How to Get Up on a Wakeboard Without a Tower

by Colby Stream

Wakeboarders generally use a tower, called a pylon. This tower allows them to hook the rope they are pulled by farther up than the boat normally allows. The greater angle helps the wakeboarder pull out of the water easier. A common misconception is that you can't wakeboard without a tower. This is untrue. You can take a number of steps to counteract the loss of a board, allowing you to pull on top of the water and enjoy your time wakeboarding.

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Step 1

Bind into your wakeboard while in the boat. Generally, bind with your dominant foot forward, or the foot on the same side as the hand you write with. Ensure the bindings are tight against your foot, but not too uncomfortable. Get into the water.

Step 2

Ask someone to throw you a rope. Make this rope shorter than usual, about 20 feet in length. This will help pull you out of the water, helping counteract the fact that you aren't using a tower.

Step 3

Crouch down near the board. Hold the rope handle in front of your knees. Your knees are between your arms. Signal the driver to pull you at a slow speed. Flip the board so that people in the boat can see the bottom of it. Your feet are shoulder's length apart, so that the board faces to your left and right.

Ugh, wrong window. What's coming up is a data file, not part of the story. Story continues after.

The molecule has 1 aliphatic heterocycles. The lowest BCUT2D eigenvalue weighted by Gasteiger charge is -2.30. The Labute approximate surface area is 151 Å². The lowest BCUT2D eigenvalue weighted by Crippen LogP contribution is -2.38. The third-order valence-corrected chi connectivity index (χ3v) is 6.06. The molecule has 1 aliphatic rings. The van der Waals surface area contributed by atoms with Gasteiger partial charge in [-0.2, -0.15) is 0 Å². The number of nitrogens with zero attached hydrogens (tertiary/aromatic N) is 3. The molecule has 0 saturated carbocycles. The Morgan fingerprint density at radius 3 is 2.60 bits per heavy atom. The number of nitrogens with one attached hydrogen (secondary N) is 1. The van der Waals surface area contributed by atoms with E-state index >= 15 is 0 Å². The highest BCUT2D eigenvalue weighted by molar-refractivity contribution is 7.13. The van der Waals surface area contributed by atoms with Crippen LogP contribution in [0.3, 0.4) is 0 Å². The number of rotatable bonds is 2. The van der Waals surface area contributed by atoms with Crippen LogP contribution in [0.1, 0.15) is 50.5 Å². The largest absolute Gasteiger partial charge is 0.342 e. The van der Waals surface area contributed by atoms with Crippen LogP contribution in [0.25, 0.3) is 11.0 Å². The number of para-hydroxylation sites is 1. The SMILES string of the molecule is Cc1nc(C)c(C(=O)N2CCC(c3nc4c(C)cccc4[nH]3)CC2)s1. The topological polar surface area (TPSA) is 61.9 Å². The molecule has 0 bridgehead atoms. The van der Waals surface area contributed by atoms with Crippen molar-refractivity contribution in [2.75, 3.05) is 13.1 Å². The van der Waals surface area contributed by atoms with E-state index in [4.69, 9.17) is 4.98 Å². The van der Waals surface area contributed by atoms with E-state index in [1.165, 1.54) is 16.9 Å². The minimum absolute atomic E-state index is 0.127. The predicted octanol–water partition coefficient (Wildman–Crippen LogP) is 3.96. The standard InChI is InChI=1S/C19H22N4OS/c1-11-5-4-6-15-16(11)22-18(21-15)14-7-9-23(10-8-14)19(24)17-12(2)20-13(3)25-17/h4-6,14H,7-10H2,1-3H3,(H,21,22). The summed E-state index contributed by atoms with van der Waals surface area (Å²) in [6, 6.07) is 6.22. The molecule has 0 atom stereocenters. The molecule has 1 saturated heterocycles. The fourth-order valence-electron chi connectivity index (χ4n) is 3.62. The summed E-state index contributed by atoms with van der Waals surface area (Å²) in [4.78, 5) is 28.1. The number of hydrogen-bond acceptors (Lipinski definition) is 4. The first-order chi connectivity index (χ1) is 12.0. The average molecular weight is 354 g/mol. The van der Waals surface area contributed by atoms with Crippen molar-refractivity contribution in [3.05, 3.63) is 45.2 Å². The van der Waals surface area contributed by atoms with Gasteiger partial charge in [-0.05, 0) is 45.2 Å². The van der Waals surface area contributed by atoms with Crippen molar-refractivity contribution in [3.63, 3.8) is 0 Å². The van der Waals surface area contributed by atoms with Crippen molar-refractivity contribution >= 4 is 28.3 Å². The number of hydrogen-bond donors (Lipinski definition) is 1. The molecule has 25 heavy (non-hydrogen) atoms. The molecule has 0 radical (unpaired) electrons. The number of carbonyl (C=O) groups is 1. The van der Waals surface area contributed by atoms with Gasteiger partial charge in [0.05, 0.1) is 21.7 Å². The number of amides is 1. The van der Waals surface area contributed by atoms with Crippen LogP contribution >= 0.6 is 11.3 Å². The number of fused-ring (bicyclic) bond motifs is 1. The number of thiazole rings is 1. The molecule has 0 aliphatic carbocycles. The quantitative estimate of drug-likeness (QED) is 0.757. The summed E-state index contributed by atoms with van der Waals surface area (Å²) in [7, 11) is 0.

Step 4

Signal the driver to accelerate slowly. A slower acceleration, around 5 to 10 miles an hour, allows you to overcome the friction of the water that the tower normally helps with.

Step 5

Lean back and do not pull up with your arms or press down with your legs. Your arms are straight and your legs are bent. Leaning back helps push the board out of the water, which a tower normally helps with. As the board begins to swing around to face forward, press forward with your legs a little. Your goal is to move into a position where you're squatting on top of the water. Straighten your legs slightly to maintain balance, but keep them as bent as possible.

Step 6

Stand up, knees slightly bent, as you gain control and balance. Keep your arms extended and slightly bent at the elbows. Motion for the driver to speed up to about 15 miles an hour when you are fully out of the water and have gained control over the board.

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